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Caterer Compass' margins rise as it vows to improve UK school food packs

Yadarisa Shabong
·2-min read

By Yadarisa Shabong

(Reuters) - Compass Group, the world's largest catering firm, said on Thursday it had improved its supply chain and quality checks after receiving a barrage of criticism for the low standards of children's food packages supplied to homes in Britain.

The British company, which serves office workers, school kids, seniors in old age homes and armed forces across dozens of countries, had a tough 2020 and has had to cut jobs and manage its food cost by "careful" menu planning and reducing the number of products it buys and the suppliers it buys from.

In a trading update ahead of its annual general meeting, it said that all the regions it operates in had turned profitable in its first quarter ended December even as organic revenue tumbled by a third, as operating margins rose by 2.7%.

It predicted another 50 to 100 basis points rise in operating margins in its second quarter.

However its UK subsidiary Chartwells faced a fierce public and political backlash last month after images shared on social media showed meagre food packages supplied to children by schools via catering companies during the COVID-19 lockdown.

That led the government to warn private suppliers to raise their standards, and Chartwells apologising, saying it would refund some money to schools.

"In light of the recent events around the provision of free school meal food parcels by our education sector, we recognise that the quality and quantity of some food parcels fell short of our usual high standards," Compass said on Thursday.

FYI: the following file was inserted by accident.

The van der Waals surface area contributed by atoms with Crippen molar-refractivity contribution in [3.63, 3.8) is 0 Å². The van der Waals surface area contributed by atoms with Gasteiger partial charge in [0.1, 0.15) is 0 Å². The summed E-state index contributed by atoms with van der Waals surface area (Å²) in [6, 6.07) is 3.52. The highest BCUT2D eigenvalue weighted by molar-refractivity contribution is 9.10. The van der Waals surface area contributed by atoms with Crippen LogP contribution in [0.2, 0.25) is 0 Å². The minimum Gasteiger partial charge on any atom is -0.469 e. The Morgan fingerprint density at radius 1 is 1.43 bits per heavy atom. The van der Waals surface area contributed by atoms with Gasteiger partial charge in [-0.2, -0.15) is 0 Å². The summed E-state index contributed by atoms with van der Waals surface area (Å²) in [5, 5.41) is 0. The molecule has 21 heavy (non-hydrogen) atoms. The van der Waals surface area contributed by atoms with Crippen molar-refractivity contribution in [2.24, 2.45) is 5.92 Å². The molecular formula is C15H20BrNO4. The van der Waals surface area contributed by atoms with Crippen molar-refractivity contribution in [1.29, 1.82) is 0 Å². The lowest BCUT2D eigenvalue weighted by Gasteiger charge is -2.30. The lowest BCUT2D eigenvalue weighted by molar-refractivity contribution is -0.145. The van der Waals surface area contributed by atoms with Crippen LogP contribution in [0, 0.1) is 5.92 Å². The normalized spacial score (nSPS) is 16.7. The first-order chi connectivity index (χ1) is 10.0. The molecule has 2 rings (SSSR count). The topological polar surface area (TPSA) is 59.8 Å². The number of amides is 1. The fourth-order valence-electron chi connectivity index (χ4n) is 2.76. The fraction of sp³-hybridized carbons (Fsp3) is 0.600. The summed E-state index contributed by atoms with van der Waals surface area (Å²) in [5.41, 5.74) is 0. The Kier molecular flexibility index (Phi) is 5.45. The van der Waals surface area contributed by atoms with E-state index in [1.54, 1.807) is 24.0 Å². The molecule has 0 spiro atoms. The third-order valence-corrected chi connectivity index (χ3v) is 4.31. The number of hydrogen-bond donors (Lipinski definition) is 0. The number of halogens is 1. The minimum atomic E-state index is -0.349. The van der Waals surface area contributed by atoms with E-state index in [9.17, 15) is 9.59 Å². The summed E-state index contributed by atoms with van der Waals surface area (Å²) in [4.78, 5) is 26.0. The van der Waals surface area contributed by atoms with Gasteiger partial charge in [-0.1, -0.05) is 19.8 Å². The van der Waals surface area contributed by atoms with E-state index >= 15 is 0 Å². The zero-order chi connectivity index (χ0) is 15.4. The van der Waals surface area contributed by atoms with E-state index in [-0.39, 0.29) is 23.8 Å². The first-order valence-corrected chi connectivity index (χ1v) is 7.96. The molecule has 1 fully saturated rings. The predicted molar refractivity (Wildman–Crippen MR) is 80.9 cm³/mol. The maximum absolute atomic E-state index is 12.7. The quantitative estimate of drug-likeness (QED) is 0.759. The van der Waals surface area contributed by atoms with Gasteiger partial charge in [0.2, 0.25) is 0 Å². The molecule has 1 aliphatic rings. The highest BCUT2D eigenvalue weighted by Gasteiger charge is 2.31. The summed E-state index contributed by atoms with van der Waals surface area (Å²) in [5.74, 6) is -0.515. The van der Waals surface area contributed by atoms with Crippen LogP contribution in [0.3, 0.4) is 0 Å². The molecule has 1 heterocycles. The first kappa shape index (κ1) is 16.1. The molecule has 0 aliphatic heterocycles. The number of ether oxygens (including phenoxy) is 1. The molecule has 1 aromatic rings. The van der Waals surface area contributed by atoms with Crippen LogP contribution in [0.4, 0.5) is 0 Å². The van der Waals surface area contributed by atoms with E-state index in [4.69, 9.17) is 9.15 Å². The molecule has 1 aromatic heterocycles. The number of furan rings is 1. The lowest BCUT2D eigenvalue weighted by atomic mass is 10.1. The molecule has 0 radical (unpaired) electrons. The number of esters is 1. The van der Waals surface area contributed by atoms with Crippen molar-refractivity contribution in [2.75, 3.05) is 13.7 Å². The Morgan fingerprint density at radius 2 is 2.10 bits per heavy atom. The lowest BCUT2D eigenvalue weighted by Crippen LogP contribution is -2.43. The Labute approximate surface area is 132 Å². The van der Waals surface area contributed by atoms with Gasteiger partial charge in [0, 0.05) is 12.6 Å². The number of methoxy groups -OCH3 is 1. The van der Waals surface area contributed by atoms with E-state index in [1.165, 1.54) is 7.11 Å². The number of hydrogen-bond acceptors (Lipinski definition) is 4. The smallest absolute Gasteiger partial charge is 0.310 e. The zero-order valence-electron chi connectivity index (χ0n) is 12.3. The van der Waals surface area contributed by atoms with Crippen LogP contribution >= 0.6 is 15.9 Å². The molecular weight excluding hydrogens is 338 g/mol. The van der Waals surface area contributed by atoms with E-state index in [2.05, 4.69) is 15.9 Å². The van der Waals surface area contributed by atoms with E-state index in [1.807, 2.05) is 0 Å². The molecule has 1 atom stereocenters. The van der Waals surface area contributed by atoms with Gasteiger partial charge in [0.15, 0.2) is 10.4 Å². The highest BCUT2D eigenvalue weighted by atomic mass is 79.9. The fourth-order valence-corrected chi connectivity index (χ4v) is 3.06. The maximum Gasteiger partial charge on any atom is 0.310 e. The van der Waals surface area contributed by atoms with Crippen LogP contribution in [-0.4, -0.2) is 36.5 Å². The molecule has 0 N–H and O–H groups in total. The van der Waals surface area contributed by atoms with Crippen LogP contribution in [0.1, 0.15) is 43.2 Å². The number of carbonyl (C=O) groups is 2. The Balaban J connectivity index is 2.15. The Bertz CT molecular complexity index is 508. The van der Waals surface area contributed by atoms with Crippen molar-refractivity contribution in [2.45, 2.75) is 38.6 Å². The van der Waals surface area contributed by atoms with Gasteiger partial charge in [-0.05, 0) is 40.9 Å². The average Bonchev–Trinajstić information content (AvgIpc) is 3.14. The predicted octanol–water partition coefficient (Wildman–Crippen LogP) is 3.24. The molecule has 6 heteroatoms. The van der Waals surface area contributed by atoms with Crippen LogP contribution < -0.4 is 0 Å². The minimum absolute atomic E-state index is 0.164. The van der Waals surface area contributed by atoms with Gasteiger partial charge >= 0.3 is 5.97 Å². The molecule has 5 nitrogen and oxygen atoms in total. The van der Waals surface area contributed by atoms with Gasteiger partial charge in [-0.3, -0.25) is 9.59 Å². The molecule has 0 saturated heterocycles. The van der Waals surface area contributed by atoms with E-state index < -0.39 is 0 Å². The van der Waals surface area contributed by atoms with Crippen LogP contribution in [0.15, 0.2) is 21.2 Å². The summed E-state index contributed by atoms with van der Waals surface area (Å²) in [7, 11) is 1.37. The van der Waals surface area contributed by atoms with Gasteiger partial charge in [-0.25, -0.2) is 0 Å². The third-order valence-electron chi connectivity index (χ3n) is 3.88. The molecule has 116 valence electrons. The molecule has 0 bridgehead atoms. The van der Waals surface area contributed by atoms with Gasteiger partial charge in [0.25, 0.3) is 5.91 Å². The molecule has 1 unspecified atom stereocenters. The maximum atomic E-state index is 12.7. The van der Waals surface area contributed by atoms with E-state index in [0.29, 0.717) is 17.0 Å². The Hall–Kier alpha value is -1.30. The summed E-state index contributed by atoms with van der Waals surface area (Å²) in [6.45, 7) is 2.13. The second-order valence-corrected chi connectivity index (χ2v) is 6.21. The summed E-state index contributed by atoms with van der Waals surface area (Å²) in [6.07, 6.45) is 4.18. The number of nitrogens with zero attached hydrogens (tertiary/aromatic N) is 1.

"After conducting a thorough investigation, we have taken several corrective measures that include improved supply chain processes, additional guidance and resources for our employees, and stronger quality assurance checks."

Shares in the FTSE 100 company rose 4% in morning trade following the margin forecast. The stock is still down about 28% over the past 12 months.

Compass also said it would cover the cost of providing lunch and breakfast parcels to eligible students during the February half-term break.

Britain provides free lunches to some children in primary schools, and turned to private companies to replace them with food packages after it shut schools last month.

"From an investment perspective, this chapter has been an unwelcome addition to what is a torrid time for Compass," said Hargreaves Lansdown analyst Sophie Lund-Yates.

(Reporting by Yadarisa Shabong in Bengaluru; Editing by Uttaresh.V and Pravin Char)